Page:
Iazykov, Nikolai Mikhailovich

The following article is from The Great Soviet Encyclopedia (1979). It might be outdated or ideologically biased.

Iazykov, Nikolai Mikhailovich


Born Mar. 4 (16), 1803, in Simbirsk (present-day Ul’ianovsk); died Dec. 12, 1846 (Jan. 7, 1847), in Moscow. Russian poet. Brother of the geologist P. M. Iazykov.

Iazykov, the son of a landowner, studied at the philosophy faculty of the University of Dorpat (Tartu) from 1822 to 1829. In 1826 he came to Trigorsk as a guest of A. S. Pushkin, who on several occasions expressed enthusiastic praise for Iazykov’s poems. In 1831, Iazykov and P. V. Kireevskii began collecting Russian folk poetry. Iazykov became friendly with the Slavophiles, including the Aksakov family and A. S. Khomiakov. He lived abroad from 1838 to 1843, when he returned to Moscow. A brief acquaintance with P. Ia. Chaadaev, A. I. Herzen, and T. N. Gra-novskii ended in 1844 with a bitter falling-out and attacks on one another in print.

Iazykov’s first published works appeared in 1819. In the 1820’s, during his years in Dorpat, he portrayed an original, bright, and festive world of youthful libertinism and love of freedom. Daring and joy of life are evoked by the very rhythm of his light, impetuous verse, which, in the opinion of N. V. Gogol, “speeds like a ray of sun into the soul.” He was a “poet of joy and intoxification,” a bard of love, “revelry, and freedom.” This aspect of his character is revealed in the collection The Poems of N. Iazykov (1833).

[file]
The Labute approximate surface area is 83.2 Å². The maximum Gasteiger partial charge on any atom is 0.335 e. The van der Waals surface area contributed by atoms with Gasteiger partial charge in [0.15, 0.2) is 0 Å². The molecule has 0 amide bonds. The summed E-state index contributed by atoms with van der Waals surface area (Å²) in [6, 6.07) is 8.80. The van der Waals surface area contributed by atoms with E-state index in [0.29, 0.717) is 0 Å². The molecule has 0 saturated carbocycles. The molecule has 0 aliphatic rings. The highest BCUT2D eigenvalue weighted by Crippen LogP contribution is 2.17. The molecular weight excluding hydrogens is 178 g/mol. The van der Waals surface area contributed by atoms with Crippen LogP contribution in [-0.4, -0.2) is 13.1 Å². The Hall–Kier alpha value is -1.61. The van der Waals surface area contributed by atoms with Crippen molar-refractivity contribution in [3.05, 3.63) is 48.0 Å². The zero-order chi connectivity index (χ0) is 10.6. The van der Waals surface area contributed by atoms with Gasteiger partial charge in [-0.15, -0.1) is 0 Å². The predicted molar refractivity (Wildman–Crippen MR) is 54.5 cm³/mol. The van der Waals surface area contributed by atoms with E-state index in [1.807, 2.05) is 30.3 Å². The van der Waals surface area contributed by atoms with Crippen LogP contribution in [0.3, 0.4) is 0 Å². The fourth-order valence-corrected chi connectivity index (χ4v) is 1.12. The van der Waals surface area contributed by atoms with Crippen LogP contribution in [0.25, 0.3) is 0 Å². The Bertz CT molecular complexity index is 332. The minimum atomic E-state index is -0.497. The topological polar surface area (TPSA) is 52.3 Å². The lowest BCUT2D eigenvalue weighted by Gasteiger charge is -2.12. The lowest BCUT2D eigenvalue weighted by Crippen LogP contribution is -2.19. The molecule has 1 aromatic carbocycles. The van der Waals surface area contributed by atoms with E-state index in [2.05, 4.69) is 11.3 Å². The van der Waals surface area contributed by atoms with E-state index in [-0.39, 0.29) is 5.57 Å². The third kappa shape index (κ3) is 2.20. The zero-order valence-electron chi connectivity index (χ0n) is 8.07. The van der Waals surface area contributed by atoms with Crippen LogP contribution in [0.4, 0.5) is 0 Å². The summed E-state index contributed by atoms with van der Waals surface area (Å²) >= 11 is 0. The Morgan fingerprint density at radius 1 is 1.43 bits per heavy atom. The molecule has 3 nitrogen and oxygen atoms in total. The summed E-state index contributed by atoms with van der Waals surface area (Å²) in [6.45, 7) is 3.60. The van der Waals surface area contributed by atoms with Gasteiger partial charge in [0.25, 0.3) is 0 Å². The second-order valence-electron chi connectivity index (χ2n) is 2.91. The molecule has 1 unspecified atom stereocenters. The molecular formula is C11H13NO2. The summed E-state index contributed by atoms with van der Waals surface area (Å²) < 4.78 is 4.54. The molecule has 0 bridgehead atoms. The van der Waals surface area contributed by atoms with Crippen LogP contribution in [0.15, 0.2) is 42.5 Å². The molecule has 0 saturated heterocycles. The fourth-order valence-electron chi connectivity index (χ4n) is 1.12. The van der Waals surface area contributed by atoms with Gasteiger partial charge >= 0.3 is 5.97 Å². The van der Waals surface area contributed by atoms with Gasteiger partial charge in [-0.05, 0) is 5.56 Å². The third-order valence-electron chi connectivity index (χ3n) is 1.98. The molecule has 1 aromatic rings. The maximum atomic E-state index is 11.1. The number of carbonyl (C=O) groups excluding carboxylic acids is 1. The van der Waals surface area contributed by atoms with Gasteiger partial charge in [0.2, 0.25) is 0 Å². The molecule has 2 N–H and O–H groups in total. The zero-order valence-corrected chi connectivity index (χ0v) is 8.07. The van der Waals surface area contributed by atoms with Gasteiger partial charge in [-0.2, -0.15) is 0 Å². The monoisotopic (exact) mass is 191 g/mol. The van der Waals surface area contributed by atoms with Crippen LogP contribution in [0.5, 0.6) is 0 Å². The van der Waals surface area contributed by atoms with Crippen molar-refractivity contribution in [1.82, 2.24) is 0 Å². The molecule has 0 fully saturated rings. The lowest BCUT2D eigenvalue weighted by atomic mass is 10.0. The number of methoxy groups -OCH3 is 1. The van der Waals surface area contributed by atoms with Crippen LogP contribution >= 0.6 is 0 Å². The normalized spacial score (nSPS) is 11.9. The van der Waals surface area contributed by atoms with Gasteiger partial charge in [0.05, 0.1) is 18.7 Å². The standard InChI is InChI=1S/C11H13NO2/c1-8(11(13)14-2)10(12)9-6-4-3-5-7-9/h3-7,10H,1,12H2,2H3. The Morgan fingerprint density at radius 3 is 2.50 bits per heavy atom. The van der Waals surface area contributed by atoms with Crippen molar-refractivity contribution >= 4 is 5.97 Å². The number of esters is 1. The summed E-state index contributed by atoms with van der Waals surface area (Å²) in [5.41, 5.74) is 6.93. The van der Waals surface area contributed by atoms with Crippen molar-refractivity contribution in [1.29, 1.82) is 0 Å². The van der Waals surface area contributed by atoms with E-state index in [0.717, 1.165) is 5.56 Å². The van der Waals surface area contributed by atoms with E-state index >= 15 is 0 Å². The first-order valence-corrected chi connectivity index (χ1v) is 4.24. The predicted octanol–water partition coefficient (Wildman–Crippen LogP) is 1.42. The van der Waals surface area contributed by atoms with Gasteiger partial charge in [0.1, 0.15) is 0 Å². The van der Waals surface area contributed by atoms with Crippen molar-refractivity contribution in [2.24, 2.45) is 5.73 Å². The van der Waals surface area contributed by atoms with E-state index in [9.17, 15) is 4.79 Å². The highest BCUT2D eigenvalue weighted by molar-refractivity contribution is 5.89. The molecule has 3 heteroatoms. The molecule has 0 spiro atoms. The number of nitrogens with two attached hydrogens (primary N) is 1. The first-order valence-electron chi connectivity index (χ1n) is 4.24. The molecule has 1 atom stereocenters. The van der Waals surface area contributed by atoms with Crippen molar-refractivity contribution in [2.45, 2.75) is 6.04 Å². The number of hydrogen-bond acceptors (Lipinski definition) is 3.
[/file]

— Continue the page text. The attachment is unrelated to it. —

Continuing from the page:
By the late 1820’s, however, Iazykov experienced an inner change that he himself defined as “the path from the tavern to the church.” As his “youthful rebelliousness” subsided and his poetic sentiments became more intense and profound, the indomitable passion and the “rapture leading nowhere” (V. A. Zhukovskii) acquired a spiritual significance and a higher purpose (“The lyre asks for holy rapture”). The programmatic poems of these years of change include “After Psalm XIV,” “Halloo!,” and “To the Poet.”

Iazykov’s works in his second period, from the early 1830’s, vary widely in theme and quality. As depression caused by a severe illness sapped his bright, effervescent talent, he wrote many gloomy, lackluster poems. However, in moments of inspiration he composed his best works. He wrote majestic odes to the heroism of the people in the Patriotic War of 1812 (“Second Message to D. V. Davydov”), to salvation through faith (“The Earthquake”), and to the creative force of nature (“Sea Bathing” and “Spring”). Iazykov developed a triumphant dithyrambic style of light poetry.


Novye stikhotvoren. Moscow, 1845.
Poln. sobr. stikhotvorenii. Moscow-Leningrad, 1934.
Stikhotvoreniia ipoemy. Leningrad, 1958.


Viazemskii, P. A. “Iazykov i Gogol’.” Poln. sobr. soch., vol. 2. St. Petersburg, 1879.
Shenrok, V. “N. M. Iazykov: Biografíen, ocherk.” Vestn. Evropy, 1879, books 11–12.
Kireevskii, I. V. “O stikhotvereniiakh g. Iazykova.” Poln. sobr. soch., vol. 2. Moscow, 1911.
Gogol, N. V. “V chem zhe nakonets sushchnost’ rus. poezii i v chem ee osobennost’.” Poln. sobr. soch., vol. 8. Leningrad, 1952.
Belinskii, V. G. “Rus. lit-ra v 1844 g.” Poln. sobr. soch., vol. 8. Moscow, 1955.
Sakharov, Vs. “Stikhov garmoniia i sila.” Nash sovremennik, 1978, no. 3.


The Great Soviet Encyclopedia, 3rd Edition (1970-1979). © 2010 The Gale Group, Inc. All rights reserved.